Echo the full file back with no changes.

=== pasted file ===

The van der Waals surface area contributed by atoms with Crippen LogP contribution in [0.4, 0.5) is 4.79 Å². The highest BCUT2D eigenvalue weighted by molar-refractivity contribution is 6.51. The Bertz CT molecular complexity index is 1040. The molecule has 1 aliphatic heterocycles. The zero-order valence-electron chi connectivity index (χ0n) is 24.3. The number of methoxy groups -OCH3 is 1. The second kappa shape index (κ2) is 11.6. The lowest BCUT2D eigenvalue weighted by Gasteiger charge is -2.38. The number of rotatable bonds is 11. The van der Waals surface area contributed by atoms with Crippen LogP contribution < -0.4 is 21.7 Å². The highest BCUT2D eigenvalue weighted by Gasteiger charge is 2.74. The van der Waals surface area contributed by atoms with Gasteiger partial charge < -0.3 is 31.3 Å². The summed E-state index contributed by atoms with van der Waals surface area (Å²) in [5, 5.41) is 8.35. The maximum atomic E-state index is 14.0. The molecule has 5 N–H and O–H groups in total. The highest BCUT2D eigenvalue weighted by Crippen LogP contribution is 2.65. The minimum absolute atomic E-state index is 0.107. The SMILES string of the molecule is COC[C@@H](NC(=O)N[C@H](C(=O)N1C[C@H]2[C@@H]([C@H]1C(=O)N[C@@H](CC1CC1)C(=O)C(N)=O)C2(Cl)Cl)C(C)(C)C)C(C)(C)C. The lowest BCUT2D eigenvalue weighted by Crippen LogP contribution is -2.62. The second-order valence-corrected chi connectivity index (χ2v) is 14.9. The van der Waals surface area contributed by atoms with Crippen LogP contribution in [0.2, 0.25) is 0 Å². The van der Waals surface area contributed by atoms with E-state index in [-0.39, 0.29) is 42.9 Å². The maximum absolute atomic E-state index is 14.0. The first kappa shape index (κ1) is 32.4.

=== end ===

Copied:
The van der Waals surface area contributed by atoms with Crippen LogP contribution in [0.4, 0.5) is 4.79 Å². The highest BCUT2D eigenvalue weighted by molar-refractivity contribution is 6.51. The Bertz CT molecular complexity index is 1040. The molecule has 1 aliphatic heterocycles. The zero-order valence-electron chi connectivity index (χ0n) is 24.3. The number of methoxy groups -OCH3 is 1. The second kappa shape index (κ2) is 11.6. The lowest BCUT2D eigenvalue weighted by Gasteiger charge is -2.38. The number of rotatable bonds is 11. The van der Waals surface area contributed by atoms with Crippen LogP contribution < -0.4 is 21.7 Å². The highest BCUT2D eigenvalue weighted by Gasteiger charge is 2.74. The van der Waals surface area contributed by atoms with Gasteiger partial charge < -0.3 is 31.3 Å². The summed E-state index contributed by atoms with van der Waals surface area (Å²) in [5, 5.41) is 8.35. The maximum atomic E-state index is 14.0. The molecule has 5 N–H and O–H groups in total. The highest BCUT2D eigenvalue weighted by Crippen LogP contribution is 2.65. The minimum absolute atomic E-state index is 0.107. The SMILES string of the molecule is COC[C@@H](NC(=O)N[C@H](C(=O)N1C[C@H]2[C@@H]([C@H]1C(=O)N[C@@H](CC1CC1)C(=O)C(N)=O)C2(Cl)Cl)C(C)(C)C)C(C)(C)C. The lowest BCUT2D eigenvalue weighted by Crippen LogP contribution is -2.62. The second-order valence-corrected chi connectivity index (χ2v) is 14.9. The van der Waals surface area contributed by atoms with Crippen LogP contribution in [0.2, 0.25) is 0 Å². The van der Waals surface area contributed by atoms with E-state index in [-0.39, 0.29) is 42.9 Å². The maximum absolute atomic E-state index is 14.0. The first kappa shape index (κ1) is 32.4.